Congress’ response to GM’s deadly ignition switch defect (2 of 2)
Welcome back. In our last post we began discussing the Vehicle Safety Improvement Act, a bill that has been introduced by members of the House of Representatives in response to General Motors’ deadly ignition switch defect, which is believed to have caused at least 12 deaths.
As much as we would like to believe that automakers truly have the public’s best interests in mind, events like the ignition switch recall suggest otherwise. Sadly, in many situations it is more economical for auto companies to keep quiet on defective auto parts and pay off victims in product liability lawsuits than issuing a recall of millions of vehicles.
Congress would like to change that.
The Vehicle Safety Improvement Act would give the National Highway Traffic Safety Administration more power to punish automakers who attempt to hide dangerous defects and force them to provide more information on potential threats to public safety. It would also give the public more information on recalls and vehicle safety.
“The bill empowers consumers and holds auto manufacturers accountable for illegal behavior that all too often leads to tragedy,” one of the lawmakers who sponsored the bill said in a statement.
This isn’t the only bill that has been introduced on the matter. Last month, a bill was introduced that would take away the damages cap that is currently in place for personal injury lawsuits against companies that violate vehicle safety laws and would provide the NHTSA with much more funding to regulate the laws.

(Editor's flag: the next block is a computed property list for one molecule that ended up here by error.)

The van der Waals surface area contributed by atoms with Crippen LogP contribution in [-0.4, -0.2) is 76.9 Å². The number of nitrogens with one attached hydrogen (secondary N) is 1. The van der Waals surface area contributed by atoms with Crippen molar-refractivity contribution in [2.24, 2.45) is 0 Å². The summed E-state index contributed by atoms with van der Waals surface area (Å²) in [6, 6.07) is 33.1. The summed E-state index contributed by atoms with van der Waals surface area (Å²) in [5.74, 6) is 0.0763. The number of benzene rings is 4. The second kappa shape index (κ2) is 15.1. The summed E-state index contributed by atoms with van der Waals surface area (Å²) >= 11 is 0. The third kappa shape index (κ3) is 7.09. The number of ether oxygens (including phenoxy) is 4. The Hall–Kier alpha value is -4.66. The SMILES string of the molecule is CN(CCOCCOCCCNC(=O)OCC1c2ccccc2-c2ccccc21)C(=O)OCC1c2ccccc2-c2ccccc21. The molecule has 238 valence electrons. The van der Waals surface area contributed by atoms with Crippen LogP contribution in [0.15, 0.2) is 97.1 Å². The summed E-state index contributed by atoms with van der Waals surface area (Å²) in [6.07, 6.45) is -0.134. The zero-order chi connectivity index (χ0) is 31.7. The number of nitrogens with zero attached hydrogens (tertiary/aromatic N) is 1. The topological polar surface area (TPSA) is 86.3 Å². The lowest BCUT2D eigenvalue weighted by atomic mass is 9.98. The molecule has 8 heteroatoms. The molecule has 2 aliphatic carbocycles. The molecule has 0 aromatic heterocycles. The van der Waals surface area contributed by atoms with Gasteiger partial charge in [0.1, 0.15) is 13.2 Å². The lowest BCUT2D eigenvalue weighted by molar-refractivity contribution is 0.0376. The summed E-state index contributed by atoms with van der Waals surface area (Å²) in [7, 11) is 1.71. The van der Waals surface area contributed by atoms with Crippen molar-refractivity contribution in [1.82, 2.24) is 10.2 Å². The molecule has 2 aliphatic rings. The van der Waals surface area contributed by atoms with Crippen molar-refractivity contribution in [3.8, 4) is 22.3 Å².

Two other bills seeking to do similar things were also introduced earlier in the year, and the U.S. transportation secretary has asked Congress to at least boost the damages cap to $300 million against automakers who stall on issuing safety recalls.
Ultimately, it is evident that Congress knows something needs to be done to hold automakers responsible for manufacturing dangerous vehicles, and worse yet, remaining silent on the dangers. Hopefully, legislation is passed that helps prevent an event like the deadly ignition switch defect from ever happening again.
Source: Auto News, “House bill proposes tougher auto safety rules ,” Ryan Beene, Sept. 18, 2014